2. You need to select a driver for the printer. If the system has been able to detect a manufacturer and/or model number from the printer, it will have filled in the driver search box below the list of connections. If not, you can type or refine this information yourself.
    • Hopefully a driver comes up that appears to be an exact or near-exact match to your printer. If not, your first option is the Driver Packages button. It allows you to install the packages available for your distribution that have a variety of printer drivers.
    • If after installing the packages that seem relevant to your printer, you still don't seem to have an adequate match, try a web search for your exact model number together with "linux driver." Many manufacturers do provide installers or CUPS printer definition files that will work.
    • If you're still unable to find a matching driver, you can use the Find more button just to the left of "Driver Packages." That will bring up a list of very generic printer definition files. Selecting one that seems to broadly describe your printer may allow you to perform basic prints, even if you may not be using your printer's most advanced capabilities.
  3. When you have selected a satisfactory driver, choose the default paper size you load into your printer, set or revise the name that the printer will go by in print dialogs, and hit OK. This will create the printer definition, and take you back to the list of configured printers, where you can perform a test print.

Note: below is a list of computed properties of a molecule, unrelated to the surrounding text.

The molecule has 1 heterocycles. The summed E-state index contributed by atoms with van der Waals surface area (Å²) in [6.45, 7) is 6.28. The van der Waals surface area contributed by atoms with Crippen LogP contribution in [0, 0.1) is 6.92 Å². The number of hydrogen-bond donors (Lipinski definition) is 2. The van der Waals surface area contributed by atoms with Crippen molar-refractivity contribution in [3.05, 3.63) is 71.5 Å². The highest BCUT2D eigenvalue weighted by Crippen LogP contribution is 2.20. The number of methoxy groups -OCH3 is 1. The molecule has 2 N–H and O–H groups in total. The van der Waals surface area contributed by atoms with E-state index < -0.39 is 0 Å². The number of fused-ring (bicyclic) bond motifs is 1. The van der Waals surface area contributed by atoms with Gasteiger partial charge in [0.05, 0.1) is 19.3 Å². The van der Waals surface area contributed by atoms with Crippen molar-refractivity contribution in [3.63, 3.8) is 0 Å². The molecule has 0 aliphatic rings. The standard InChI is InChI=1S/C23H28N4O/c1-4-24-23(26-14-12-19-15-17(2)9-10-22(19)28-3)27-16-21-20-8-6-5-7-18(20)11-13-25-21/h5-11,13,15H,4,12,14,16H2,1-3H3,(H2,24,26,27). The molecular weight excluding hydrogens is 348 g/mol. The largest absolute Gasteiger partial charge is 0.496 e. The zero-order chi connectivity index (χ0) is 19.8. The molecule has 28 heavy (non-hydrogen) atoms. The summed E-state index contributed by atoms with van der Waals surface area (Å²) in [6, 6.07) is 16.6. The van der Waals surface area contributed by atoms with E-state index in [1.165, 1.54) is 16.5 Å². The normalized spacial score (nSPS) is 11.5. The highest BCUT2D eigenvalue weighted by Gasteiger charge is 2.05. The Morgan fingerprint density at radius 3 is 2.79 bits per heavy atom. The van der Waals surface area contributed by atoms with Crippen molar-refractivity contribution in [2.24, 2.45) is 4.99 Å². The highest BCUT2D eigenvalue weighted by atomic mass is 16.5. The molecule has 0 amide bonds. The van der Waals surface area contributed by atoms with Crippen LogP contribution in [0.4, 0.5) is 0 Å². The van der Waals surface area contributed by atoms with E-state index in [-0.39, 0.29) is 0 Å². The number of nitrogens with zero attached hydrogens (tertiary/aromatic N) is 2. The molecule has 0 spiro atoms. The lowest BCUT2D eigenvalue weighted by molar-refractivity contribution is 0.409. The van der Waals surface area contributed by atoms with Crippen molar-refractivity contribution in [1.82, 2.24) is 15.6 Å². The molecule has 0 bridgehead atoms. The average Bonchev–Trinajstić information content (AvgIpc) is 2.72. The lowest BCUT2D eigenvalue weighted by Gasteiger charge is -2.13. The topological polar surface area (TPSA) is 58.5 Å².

Be aware that this process may require trial and error, so be prepared to remove the configuration and try again with a different connection and/or driver if it doesn't work the first (or second...) time.

Printing through the firewall⚓︎

Suppose you have configured your printer and successfully printed with the firewall disabled, but are no longer able to print with the firewall turned back on. The solution should not be to leave the firewall disabled; especially when you are connected to a public network, the firewall provides important security against potential attacks.